My oldest daughter recently said of Halloween, “Having kids really breathes new life into the holidays…” I wholeheartedly agree. I went to a family gathering last night to see nieces, nephews and grandchildren ready to go out trick-or-treating. I could not help remembering my own girls frantically eating a quick meal so they could hit the streets and start the fun of the holiday. A gentle wave of nostalgia hit me. I enjoyed it for a moment, then I began gathering in and capturing as many memories of this new generation as I could gather. There is something wonderful about watching the joy and wonder, the awe and thrill of something new, through the eyes of a child. The frivolous thrill of Halloween was a delight to all ages.
I recently read an article on nostalgia and faith on the website: MinistryMatters.com by Mike Poteet. It was a fascinating foray into how the brain responds to nostalgia, the history of its study and how nostalgia plays out in both good and bad ways in the church and in scripture. Poteet reminds us that as a people of faith, scripture calls us to remember the past and the many ways God’s promises have been revealed throughout time. We remember the past not as a means to re-live the past, but as a way to “discern what God is doing in the present and where God wants to lead us in the future.” I am a firm believer that God will never call us into the past, for God holds our future in firm hands. God reveals that future to us one moment at a time. We cannot return to our pasts any more than we can keep our children as children forever.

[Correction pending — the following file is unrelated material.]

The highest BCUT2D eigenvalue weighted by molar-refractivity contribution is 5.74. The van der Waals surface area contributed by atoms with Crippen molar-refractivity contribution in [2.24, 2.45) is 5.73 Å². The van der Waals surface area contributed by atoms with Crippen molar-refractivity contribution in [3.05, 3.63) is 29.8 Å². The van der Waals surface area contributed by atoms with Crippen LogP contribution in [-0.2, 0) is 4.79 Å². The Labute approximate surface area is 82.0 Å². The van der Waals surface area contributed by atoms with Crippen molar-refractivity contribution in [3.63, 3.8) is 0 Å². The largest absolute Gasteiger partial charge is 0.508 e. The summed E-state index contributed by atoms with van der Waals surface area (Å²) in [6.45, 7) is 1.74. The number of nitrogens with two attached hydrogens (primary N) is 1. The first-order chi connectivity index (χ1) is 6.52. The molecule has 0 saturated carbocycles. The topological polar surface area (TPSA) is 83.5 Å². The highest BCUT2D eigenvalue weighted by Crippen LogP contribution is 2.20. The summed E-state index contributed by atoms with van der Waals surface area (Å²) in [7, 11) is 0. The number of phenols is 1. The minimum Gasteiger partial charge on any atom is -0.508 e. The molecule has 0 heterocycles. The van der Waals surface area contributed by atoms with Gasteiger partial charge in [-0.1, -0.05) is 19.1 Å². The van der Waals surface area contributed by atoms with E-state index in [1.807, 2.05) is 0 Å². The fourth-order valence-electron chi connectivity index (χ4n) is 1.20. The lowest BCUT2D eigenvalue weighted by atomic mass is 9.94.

When we remember the past with a sense of nostalgia, it is important to keep in mind that nostalgia prevents us from seeing the entire past. We only remember the parts that brought us joy or seemed perfect to us. When this happens, we run the risk of living in the past rather than living each moment as the gift it truly is. “Whenever our memories of the past make yesterday seem more attractive than today or tomorrow, whenever nostalgia threatens to keep us from moving forward as followers of Jesus or growing into the people God created us to be, that’s when God tells us, “Don’t remember the prior things; don’t ponder ancient history. Look! I’m doing a new thing; now it sprouts up; don’t you recognize it?” (Isaiah 43:18-19).”